Here, we review progress by the Penn Biomarker Core in the Alzheimer's Disease Neuroimaging Initiative (ADNI) toward developing a pathological cerebrospinal fluid (CSF) and plasma biomarker signature for mild Alzheimer's disease (AD) as well as a biomarker profile that predicts conversion of mild cognitive impairment (MCI) and/or normal control subjects to AD. The Penn Biomarker Core also collaborated with other ADNI Cores to integrate data across ADNI to temporally order changes in clinical measures, imaging data, and chemical biomarkers that serve as mileposts and predictors of the conversion of normal control to MCI as well as MCI to AD, and the progression of AD. Initial CSF studies by the ADNI Biomarker Core revealed a pathological CSF biomarker signature of AD defined by the combination of Aβ1-42 and total tau (T-tau) that effectively delineates mild AD in the large multisite prospective clinical investigation conducted in ADNI. This signature appears to predict conversion from MCI to AD. Data fusion efforts across ADNI Cores generated a model for the temporal ordering of AD biomarkers which suggests that Aβ amyloid biomarkers become abnormal first, followed by changes in neurodegenerative biomarkers (CSF tau, F-18 fluorodeoxyglucose-positron emission tomography, magnetic resonance imaging) with the onset of clinical symptoms. The timing of these changes varies in individual patients due to genetic and environmental factors that increase or decrease an individual's resilience in response to progressive accumulations of AD pathologies. Further studies in ADNI will refine this model and render the biomarkers studied in ADNI more applicable to routine diagnosis and to clinical trials of disease modifying therapies.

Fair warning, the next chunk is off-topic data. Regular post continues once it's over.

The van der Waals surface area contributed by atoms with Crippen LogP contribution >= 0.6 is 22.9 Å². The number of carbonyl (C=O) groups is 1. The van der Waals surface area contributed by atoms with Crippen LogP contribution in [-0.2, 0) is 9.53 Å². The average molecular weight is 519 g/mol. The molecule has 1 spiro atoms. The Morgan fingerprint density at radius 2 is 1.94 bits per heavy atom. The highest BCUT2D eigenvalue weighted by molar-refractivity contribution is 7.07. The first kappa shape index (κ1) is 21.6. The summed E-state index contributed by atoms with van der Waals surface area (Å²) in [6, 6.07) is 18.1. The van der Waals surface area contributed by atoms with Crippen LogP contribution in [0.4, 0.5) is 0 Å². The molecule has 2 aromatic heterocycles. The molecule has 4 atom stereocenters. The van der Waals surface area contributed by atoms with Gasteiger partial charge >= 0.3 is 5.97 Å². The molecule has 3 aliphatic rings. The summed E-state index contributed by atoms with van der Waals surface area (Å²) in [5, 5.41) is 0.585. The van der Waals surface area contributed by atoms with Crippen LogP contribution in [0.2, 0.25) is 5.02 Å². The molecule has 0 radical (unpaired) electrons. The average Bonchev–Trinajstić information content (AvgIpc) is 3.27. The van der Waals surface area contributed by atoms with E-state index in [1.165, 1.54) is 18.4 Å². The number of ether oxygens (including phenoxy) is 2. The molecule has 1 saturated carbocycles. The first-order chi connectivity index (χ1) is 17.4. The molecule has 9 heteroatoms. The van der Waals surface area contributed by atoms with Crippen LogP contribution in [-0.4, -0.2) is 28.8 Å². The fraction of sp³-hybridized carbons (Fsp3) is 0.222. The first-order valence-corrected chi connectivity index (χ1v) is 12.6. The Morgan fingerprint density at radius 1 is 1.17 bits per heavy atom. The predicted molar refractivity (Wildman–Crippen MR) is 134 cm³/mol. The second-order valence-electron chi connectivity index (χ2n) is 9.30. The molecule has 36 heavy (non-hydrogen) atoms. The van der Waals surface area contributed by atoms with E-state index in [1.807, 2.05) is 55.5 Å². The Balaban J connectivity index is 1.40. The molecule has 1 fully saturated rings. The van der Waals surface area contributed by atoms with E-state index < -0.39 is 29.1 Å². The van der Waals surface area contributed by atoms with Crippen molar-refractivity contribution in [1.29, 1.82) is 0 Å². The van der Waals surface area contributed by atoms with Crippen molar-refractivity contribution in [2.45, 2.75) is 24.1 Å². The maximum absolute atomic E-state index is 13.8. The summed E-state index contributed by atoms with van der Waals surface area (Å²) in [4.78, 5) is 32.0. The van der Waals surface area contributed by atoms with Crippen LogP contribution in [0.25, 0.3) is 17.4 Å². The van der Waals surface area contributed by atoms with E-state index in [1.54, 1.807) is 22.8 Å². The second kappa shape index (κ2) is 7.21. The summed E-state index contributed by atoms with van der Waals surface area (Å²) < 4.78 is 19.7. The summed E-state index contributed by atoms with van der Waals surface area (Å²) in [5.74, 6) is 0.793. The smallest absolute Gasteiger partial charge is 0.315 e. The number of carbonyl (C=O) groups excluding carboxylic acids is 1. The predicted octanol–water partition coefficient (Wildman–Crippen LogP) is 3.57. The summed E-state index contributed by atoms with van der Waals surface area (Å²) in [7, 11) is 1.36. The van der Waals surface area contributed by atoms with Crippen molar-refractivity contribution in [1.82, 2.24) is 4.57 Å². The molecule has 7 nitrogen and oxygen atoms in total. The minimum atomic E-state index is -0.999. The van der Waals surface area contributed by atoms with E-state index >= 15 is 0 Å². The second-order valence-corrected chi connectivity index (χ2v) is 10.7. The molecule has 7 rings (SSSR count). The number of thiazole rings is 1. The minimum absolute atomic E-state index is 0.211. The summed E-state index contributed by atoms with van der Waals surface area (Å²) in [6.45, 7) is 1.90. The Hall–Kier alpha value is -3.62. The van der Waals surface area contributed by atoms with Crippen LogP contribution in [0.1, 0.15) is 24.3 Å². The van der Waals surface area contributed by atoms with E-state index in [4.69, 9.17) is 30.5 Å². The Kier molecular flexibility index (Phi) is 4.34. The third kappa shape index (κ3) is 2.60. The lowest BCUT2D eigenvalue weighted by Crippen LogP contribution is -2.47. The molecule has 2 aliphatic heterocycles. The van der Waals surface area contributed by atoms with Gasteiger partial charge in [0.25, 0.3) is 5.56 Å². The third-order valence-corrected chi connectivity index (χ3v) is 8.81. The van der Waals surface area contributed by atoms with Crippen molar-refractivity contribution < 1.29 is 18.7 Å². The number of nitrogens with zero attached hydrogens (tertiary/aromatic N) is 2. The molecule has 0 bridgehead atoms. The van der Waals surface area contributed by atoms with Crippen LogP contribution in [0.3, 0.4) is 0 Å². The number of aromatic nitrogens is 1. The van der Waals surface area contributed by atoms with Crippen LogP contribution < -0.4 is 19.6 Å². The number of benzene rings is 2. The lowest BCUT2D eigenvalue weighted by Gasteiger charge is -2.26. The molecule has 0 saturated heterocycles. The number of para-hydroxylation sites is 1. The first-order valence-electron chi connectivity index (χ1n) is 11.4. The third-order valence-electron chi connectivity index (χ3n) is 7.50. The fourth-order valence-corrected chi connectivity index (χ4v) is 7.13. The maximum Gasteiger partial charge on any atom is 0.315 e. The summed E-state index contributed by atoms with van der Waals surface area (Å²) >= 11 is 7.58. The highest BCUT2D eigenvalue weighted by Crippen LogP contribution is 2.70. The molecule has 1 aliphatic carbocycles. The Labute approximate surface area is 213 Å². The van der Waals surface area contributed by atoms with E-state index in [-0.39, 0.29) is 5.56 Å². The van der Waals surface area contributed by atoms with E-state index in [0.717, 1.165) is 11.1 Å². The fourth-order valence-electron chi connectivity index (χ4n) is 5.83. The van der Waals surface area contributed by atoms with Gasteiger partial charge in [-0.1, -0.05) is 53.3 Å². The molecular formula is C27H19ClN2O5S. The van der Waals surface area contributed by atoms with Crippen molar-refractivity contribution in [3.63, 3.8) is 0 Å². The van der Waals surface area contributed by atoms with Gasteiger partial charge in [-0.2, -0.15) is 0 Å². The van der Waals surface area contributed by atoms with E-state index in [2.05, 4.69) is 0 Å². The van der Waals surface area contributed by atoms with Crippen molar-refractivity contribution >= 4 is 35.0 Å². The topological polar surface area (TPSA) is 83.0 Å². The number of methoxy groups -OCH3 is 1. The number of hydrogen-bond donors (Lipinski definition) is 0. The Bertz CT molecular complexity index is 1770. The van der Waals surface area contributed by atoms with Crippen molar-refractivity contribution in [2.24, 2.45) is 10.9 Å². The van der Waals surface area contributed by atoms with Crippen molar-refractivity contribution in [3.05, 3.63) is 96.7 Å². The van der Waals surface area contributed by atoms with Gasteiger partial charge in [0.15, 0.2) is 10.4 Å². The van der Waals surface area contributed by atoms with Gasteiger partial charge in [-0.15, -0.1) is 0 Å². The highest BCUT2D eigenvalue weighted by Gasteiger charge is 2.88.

Paul S. Aisen , Ronald C. Petersen , Michael C. Donohue , Anthony Gamst , Rema Raman , Ronald G. Thomas , Sarah Walter , John Q. Trojanowski , Leslie M. Shaw , Laurel A. Beckett , Clifford R. Jack Jr. , William Jagust , Arthur W. Toga , Andrew J. Saykin , John C. Morris , Robert C. Green and Michael W. Weiner